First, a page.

Diary

Day 2 – December 26, 1776: First Battle of Trenton

As Washington approached Trenton, he was astounded by the valor of his men, who had marched all night and were still eager to attack. Though a snowy tempest still whirled around them, the squalls now blew at their backs as they raced forward at a brisk pace. Intent on exploiting the element of surprise, Washington wanted his men to startle the Hessians. Emerging from the Trenton woods shortly after eight A.M., he divided his wing of the army into three columns and spearheaded the middle column himself, trotting forward in an exposed position. As his men surged ahead, he reported to Hancock, they “seemed to vie with the other in pressing forward.” Washington heard artillery blasts exploding on the River Road, confirming that the two American wings had coordinated their arrival.

Trenton consisted of a hundred or so houses, long since deserted by their occupants. Knox’s cannon began to fire with pinpoint accuracy down the two main streets, King and Queen, with Alexander Hamilton again in the thick of the fray. “The hurry, fright, and confusion of the enemy was [not] unlike that which will be when the last trump shall sound,” said Knox, who forced the German gunners to abandon their weapons and scatter to the southern end of town.

Colonel Rall mobilized a group of men in an apple orchard, then tried to steer a charge toward Washington. Responding to this move, Washington adroitly positioned his men on high ground nearby. As John Greenwood recalled, “General Washington, on horseback and alone, came up to our major and said, ‘March on, my brave fellows, after me!’ and rode off.” Washington’s quick-witted action stopped the Hessian advance in its tracks. Colonel Rall, who was riddled with bullets, “reeled in the saddle” before being rescued from his horse and carried to a church. Washington conversed with the dying Rall and ordered that all Hessian prisoners be treated honorably. When he learned from Major James Wilkinson of the surrender of the last regiment, he beamed with quiet pleasure. “Major Wilkinson,” he replied, shaking his hand, “this is a glorious day for our country.” Since he had crafted the strategy and led his men to glory, the stunning victory belonged to Washington lock, stock, and barrel. The temperature remained around 32°  all day. ~ from Ron Chernow’s GEORGE WASHINGTON: A Life. All Rights Reserved © 2010 Penguin Press. www.ronchernow.com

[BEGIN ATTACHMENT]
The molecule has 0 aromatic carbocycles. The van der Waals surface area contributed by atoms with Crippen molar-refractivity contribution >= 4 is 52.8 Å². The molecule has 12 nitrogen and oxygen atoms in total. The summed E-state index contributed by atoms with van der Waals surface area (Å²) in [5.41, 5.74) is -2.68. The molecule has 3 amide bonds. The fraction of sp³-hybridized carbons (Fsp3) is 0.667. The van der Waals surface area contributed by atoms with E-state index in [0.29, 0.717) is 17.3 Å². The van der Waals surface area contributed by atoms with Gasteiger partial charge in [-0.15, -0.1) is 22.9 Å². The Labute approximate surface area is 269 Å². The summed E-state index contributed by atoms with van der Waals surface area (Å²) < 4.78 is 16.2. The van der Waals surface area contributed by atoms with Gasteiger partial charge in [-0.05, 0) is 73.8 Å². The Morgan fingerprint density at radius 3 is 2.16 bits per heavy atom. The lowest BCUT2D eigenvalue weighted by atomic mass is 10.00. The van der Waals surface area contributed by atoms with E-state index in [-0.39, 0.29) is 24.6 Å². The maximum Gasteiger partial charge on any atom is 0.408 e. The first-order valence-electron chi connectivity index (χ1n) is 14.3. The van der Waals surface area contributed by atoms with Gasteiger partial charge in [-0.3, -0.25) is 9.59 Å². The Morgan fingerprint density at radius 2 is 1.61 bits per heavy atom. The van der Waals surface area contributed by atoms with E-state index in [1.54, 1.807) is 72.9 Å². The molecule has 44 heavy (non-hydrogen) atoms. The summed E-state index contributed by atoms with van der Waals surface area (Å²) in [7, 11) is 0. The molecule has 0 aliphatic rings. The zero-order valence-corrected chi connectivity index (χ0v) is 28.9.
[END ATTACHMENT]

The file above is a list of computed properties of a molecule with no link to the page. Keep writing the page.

Click here for a special message.

As our guest historians and authors relive these special, critical days in securing our independence, we welcome your support of our efforts to inform, educate, and involve people in programs and services focused on the American Revolution, the ten crucial days of 1776-77, and the heritage of what happened at Princeton and afterwards.   

The Princeton Battlefield Society requests and welcomes your partnership.  Our History & Heritage Fund furthers our efforts to bring the American Revolution to life through new exhibits, displays, and informative materials.  Our goal is to turn the historic Thomas Clarke House into a first-class, living history museum and to expand an understanding and appreciation of our American history and the heritage of the ten crucial days.  Exploring our military victory is important; so is the human drama of British and American soldiers, civilians and slaves, women and children. They were all part of the ten crucial days. Our History & Heritage Fund will focus on the Battle of Princeton, but it will also tell human stories through exhibits, displays and informative materials.  We ask you to help us achieve our goal with a donation today.

We send our thanks - - and hope you enjoy our “American Revolution Diary.”

Donation Form